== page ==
An investigation by the BBC has exposed some fake online universities selling fraudulent degrees.
File on Four programme, Degrees of Deception, on Radio 4 revealed that the fake online universities were set up by a multi-million pound ‘diploma mill’ in Pakistan.
NHS consultants, nurses and a defence contractor are said to be among those who have purchased the fake degrees. One British buyer had spent almost £500,000 on the fake documents.
According to a report by Zoe Drewett on Metro, hundreds of fake online universities are being run from a call centre in Karachi, Pakistan, by a company named Axact, which claims to be the ‘world’s largest IT company’.
The universities are given names like Brooklyn Park University and Nixon University, with websites set up featruing stock photos of smiling students.
Some had even created fake news articles about the institution’s successes.
Investigations showed Axact made more than $51million in 2015 by selling more than 215,000 fake qualifications, through 350 fictitious high schools and universities.
That same year, New York Times exposed the Axact’s criminal activities and its chief executive was arrested and an investigation launched by the Pakistani authorities.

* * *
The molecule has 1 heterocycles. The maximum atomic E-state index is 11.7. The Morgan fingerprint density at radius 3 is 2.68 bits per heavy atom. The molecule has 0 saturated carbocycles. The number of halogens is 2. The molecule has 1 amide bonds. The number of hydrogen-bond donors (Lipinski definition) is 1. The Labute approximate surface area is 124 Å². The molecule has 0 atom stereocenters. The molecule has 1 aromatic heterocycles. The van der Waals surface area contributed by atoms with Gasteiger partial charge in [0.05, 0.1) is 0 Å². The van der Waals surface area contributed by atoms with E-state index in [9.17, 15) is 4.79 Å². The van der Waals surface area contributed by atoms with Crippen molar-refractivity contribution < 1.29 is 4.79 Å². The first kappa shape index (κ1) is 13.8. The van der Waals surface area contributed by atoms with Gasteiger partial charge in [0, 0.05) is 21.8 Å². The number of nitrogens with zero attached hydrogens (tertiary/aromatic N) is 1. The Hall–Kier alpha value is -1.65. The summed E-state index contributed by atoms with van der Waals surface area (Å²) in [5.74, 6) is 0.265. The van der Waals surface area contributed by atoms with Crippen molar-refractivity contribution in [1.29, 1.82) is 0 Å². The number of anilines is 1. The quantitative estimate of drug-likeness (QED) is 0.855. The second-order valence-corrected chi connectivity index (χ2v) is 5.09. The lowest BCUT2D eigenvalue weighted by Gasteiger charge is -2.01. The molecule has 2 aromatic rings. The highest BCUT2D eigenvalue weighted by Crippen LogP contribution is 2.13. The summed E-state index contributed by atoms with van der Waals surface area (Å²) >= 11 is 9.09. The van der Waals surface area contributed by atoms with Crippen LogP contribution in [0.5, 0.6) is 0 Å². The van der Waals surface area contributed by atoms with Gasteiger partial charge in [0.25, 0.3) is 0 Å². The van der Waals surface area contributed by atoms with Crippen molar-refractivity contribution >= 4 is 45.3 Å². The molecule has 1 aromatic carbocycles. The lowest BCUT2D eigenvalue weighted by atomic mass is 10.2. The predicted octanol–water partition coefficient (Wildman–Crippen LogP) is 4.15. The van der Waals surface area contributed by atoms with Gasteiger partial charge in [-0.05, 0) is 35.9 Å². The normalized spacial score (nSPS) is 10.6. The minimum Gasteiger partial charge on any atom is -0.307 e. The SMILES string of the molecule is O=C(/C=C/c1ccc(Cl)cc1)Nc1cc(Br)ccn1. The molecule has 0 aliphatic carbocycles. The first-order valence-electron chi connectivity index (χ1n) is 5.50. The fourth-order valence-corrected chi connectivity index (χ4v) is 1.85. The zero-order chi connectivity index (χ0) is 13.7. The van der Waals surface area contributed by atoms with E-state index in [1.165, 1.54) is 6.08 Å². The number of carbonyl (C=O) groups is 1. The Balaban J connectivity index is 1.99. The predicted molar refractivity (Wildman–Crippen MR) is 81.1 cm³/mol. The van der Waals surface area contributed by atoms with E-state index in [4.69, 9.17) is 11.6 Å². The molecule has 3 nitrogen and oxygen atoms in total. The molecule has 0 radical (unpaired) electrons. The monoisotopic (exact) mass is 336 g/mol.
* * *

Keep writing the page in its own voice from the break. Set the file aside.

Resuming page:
Senior manager Umair Hamid was sentenced to 21 months in a US prison in August 2017 for his part in Axact’s fraud.
Yet the Pakistani investigation has ground to a halt amid claims of government corruption.
An FBI investigation has found Axact continue to launch new online universities all the time – and has now branched out into extortion and blackmail.
Cecil Horner, a British engineer based in Saudi Arabia, was still getting threatening calls from Axact agents after paying nearly £500,000 for fake documents.
Mr Horner’s son Malcolm said he believed his father, who died in 2015, bought the qualifications because of the fear of losing his job.